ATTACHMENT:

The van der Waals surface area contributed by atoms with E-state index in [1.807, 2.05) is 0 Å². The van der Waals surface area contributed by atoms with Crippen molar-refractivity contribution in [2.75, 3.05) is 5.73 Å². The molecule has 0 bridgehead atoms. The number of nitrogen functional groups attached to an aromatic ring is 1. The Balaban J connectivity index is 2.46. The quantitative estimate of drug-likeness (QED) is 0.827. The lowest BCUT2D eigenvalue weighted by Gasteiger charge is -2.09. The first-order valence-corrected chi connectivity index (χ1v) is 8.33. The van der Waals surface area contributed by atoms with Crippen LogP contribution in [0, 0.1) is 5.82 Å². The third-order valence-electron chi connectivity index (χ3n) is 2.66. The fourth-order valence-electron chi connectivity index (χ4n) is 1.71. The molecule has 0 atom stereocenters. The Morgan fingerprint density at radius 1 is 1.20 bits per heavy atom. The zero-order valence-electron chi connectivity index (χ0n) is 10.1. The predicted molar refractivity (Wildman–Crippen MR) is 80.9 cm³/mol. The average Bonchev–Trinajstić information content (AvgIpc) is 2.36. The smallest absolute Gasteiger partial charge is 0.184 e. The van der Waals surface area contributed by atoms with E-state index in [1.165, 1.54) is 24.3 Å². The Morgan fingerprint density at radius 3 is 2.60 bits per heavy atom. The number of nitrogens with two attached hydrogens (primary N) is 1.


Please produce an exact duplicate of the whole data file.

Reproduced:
The van der Waals surface area contributed by atoms with E-state index in [1.807, 2.05) is 0 Å². The van der Waals surface area contributed by atoms with Crippen molar-refractivity contribution in [2.75, 3.05) is 5.73 Å². The molecule has 0 bridgehead atoms. The number of nitrogen functional groups attached to an aromatic ring is 1. The Balaban J connectivity index is 2.46. The quantitative estimate of drug-likeness (QED) is 0.827. The lowest BCUT2D eigenvalue weighted by Gasteiger charge is -2.09. The first-order valence-corrected chi connectivity index (χ1v) is 8.33. The van der Waals surface area contributed by atoms with Crippen LogP contribution in [0, 0.1) is 5.82 Å². The third-order valence-electron chi connectivity index (χ3n) is 2.66. The fourth-order valence-electron chi connectivity index (χ4n) is 1.71. The molecule has 0 atom stereocenters. The Morgan fingerprint density at radius 1 is 1.20 bits per heavy atom. The zero-order valence-electron chi connectivity index (χ0n) is 10.1. The predicted molar refractivity (Wildman–Crippen MR) is 80.9 cm³/mol. The average Bonchev–Trinajstić information content (AvgIpc) is 2.36. The smallest absolute Gasteiger partial charge is 0.184 e. The van der Waals surface area contributed by atoms with E-state index in [1.165, 1.54) is 24.3 Å². The Morgan fingerprint density at radius 3 is 2.60 bits per heavy atom. The number of nitrogens with two attached hydrogens (primary N) is 1.